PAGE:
-->''([=CyberShips=] blow up behind him)''
-->'''Rory''': Would you like me to repeat the question?
** Early on, the Ninth Doctor seemed to suspect that Rose was this:
--> Doctor: "Is anyone in there?"
--> Rose: "Let me out!"
--> The Doctor: "Oh, well it would be you."
* Elena Gilbert in the TV version of ''Series/TheVampireDiaries''. She is either kidnapped, threatened, or otherwise put in peril by whoever the villain is at the time during pretty much [[PunctuatedForEmphasis Every. Single. Episode.]] Either saving Elena is the entire point of the episode, or she's used as a bargaining chip to foul up whatever plan the protagonists have at the moment.
** Bonus points - There is always some (occasionally arbitrary) reason that the villian needs to keep her alive. Her life is rarely in real danger, meaning that these "save Elena" plots start to feel more like Bowser and Peach than anything else this side of Mario.
* Alex Cahill of ''Series/WalkerTexasRanger'', though in her case, it's every other episode rather than every single one.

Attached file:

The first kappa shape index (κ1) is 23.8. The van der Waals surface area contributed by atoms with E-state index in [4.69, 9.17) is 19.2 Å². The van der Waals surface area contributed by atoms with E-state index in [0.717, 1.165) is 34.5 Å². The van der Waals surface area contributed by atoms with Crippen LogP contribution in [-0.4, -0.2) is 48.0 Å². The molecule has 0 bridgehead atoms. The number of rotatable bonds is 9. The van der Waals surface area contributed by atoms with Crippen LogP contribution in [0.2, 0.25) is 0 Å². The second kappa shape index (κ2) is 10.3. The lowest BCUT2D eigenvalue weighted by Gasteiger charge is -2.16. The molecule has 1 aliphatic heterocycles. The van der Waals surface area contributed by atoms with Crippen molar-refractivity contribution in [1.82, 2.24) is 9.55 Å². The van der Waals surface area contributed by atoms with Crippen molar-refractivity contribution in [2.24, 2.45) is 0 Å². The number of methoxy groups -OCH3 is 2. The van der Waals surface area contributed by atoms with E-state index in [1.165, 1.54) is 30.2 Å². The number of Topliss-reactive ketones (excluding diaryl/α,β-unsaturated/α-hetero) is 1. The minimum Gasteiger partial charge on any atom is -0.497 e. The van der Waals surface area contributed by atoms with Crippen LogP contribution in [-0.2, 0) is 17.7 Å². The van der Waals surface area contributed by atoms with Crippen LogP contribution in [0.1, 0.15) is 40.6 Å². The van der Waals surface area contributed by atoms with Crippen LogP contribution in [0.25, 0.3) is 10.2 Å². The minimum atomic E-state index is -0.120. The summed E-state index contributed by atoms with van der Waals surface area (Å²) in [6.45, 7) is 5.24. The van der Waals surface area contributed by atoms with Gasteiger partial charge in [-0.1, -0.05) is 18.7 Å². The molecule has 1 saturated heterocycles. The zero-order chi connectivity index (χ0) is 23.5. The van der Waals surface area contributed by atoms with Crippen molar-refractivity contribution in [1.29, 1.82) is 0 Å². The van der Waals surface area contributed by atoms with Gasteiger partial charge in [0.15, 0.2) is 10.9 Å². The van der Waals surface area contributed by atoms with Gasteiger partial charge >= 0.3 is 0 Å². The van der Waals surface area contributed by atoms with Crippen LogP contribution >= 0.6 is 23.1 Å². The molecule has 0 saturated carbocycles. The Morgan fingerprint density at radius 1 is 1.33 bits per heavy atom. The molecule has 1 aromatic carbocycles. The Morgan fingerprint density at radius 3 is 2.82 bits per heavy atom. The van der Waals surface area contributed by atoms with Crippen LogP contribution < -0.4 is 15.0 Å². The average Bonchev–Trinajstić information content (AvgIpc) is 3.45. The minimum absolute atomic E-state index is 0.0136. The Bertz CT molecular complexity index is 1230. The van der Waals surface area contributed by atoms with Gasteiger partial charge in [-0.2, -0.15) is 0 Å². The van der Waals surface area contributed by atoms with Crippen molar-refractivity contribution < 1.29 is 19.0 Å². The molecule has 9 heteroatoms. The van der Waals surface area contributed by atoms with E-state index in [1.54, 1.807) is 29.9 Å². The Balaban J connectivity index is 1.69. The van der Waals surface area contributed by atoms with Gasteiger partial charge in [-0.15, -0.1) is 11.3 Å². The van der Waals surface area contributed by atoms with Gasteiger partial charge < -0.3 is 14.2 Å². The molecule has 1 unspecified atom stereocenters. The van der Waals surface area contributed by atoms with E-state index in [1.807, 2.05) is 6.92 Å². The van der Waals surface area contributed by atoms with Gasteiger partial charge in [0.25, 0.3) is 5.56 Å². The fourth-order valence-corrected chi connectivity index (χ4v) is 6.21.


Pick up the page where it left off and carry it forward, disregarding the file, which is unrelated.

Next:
* ''Series/{{Babylon5}}'': Michael Garibaldi: [[spoiler:accused of being a saboteur, betrayed by his own second-in-command, lost the love of his life repeatedly, was manipulated by the Psi Corps into betraying his closest friends, had a block placed in his mind to prevent him from harming the manipulator, and finally fell off the wagon in Season 5 due to all of this building up, not to mention the gradual loss of his hair.]] Seriously, Garibaldi could not go more than about three episodes without the B5 universe taking another giant dump on him.
* Harold Finch from ''Series/PersonOfInterest'' has been kidnapped in all three season finales so far, and has been held hostage a few times in between. In the most recent kidnapping he was kidnapped a fourth time FROM the original kidnapper. This is because Harold is "the most important man in the world", since he is the man who made The Machine, and thus is wanted by a LOT of people.
* Can the main character himself be this trope? He can be if the series is ''Series/TwentyFour''. Are terrorists menacing the USA/President/world again for the 8th day in a row? ''Jack Bauer must have betrayed us again!!!'' [[FridgeLogic Wait, didn't he save us all those other times?]] [[GenreBlindness Yes, but we're REALLY sure he betrayed us this time!]]
* Both Don Ramón[[note]]And not just because Doña Florinda constantly slaps him, either...[[/note]] and Señor Barriga in Series/ElChavoDelOcho. Profesor Jirafales also seems to be one mainly from his class...